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Detecting Crashes in JBoss 4.0.2

Chris Case
Greenhorn

Joined: Sep 25, 2011
Posts: 9
I'm trying to figure out a way to detect a web crash for jboss-4.0.2. The problem we're having is the web layer just stop responding, yet the process continues to run and may even be processing JMS messages in the background; the web layer just becomes more or less useless, or too sluggish to use, until the application server is rebooted. Often this produces no logs, it just becomes hosed.

I am looking into several different approaches; but if there is one that is already proven, that would certainly be preferred. Does anyone know of something that I'm not thinking of which might work for this problem?

CURL

One I am contemplating is the use of CURL to log into the application. I haven't tried all of the options for this command; but I'm not sure that this is going to be very straightforward. When the app is crashed it just sits there and waits for it to respond, wasting time. I need to know within a few seconds if someone can log-in.

Here's a sample of what I have tried with CURL:
curl -d "login=admin&password=test" http://localhost:8080/web/login.do

CURL and log monitoring

A hybrid that may allow this CURL option to work would be to login with CURL every minute or so and check the logs at the same interval. If it's been too long since the logs recorded a login, there's a problem.

Twiddle

Another that looks promising is twiddle. Perhaps there is some information in this which can tell me that the web layer isn't responding.

for example:



I would love it if the above script was all that is necessary; but it's not. It still produces the same output even if the web layer becomes hosed.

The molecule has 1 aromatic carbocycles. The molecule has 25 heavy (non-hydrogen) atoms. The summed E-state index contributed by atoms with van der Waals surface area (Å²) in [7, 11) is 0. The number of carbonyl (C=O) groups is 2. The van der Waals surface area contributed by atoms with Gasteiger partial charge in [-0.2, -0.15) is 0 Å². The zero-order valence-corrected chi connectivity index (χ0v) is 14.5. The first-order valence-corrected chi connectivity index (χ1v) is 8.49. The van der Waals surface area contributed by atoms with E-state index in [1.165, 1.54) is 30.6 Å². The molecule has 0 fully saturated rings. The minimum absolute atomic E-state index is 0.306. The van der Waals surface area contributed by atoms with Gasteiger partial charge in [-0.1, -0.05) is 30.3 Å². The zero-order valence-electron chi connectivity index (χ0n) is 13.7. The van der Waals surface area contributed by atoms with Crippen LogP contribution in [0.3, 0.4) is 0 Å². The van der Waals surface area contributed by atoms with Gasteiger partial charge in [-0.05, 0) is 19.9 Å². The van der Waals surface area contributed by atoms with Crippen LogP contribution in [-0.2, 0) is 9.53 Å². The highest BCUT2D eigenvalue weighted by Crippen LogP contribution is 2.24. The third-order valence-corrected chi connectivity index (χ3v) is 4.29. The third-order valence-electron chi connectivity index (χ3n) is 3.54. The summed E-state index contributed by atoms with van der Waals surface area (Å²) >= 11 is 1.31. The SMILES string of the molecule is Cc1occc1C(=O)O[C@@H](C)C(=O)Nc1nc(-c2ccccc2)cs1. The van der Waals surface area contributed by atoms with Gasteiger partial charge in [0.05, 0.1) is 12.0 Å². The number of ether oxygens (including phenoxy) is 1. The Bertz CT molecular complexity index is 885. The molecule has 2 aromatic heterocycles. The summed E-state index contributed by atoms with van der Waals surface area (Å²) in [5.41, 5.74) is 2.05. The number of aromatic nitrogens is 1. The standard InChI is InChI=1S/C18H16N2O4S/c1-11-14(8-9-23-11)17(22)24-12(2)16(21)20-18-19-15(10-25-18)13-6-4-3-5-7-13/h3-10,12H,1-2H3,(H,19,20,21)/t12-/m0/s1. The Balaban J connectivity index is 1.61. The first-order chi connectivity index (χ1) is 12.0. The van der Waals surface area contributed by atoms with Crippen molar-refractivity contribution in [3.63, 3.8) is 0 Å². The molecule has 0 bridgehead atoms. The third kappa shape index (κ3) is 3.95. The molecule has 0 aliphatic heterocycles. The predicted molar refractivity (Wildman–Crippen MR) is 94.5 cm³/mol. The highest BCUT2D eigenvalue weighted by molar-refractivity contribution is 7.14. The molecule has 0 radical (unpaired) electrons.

I have found that this will give me more info; but I'm not sure what to look for. There are a few other properties that can be loaded as well; but its difficult to know which will tell me that there is a problem and since I haven't yet gotten it to where I can reliably reproduce the problem in a test environment, I have little opportunity to check the values and compare them to normal values.




http://chriscase.cc
Peter Johnson
author
Bartender

Joined: May 14, 2008
Posts: 5837
    
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Pretty much anything that can make a URL would work. I've even seen JMeter used for stuff like this. However, it might be better if you tried to figure out the cause for the "hang". Things that I have seen (and how I figured out the root cause) are:

a) An infinite loop in the application code. The developers swore to me (or actually, to the person I was interacting with) that there was no such infinite loop. I had them take several JVM thread dumps, several seconds apart and look for threads that were always busy in the same location. They found the loop. Such an issue can "steal" threads from your thread pool (because the threads are never released). And users often won't complain - all the'll see is that their request is taking a long time to complete so they'll try it again and maybe this time they won't hit the combination of factors that causes a loop.

b) Heap space issues. Gather garbage collection statistics and use them to right-size your heap. If you end up filling up the heap, then the JVM will constantly perform major collections, which slows things down to a crawl.

c) Poor database access schemes, poorly written queries or poorly planned database updates. You need to gather database statistics to track these down.


JBoss In Action
Chris Case
Greenhorn

Joined: Sep 25, 2011
Posts: 9

Peter Johnson wrote:Pretty much anything that can make a URL would work. I've even seen JMeter used for stuff like this. However, it might be better if you tried to figure out the cause for the "hang". Things that I have seen (and how I figured out the root cause) are: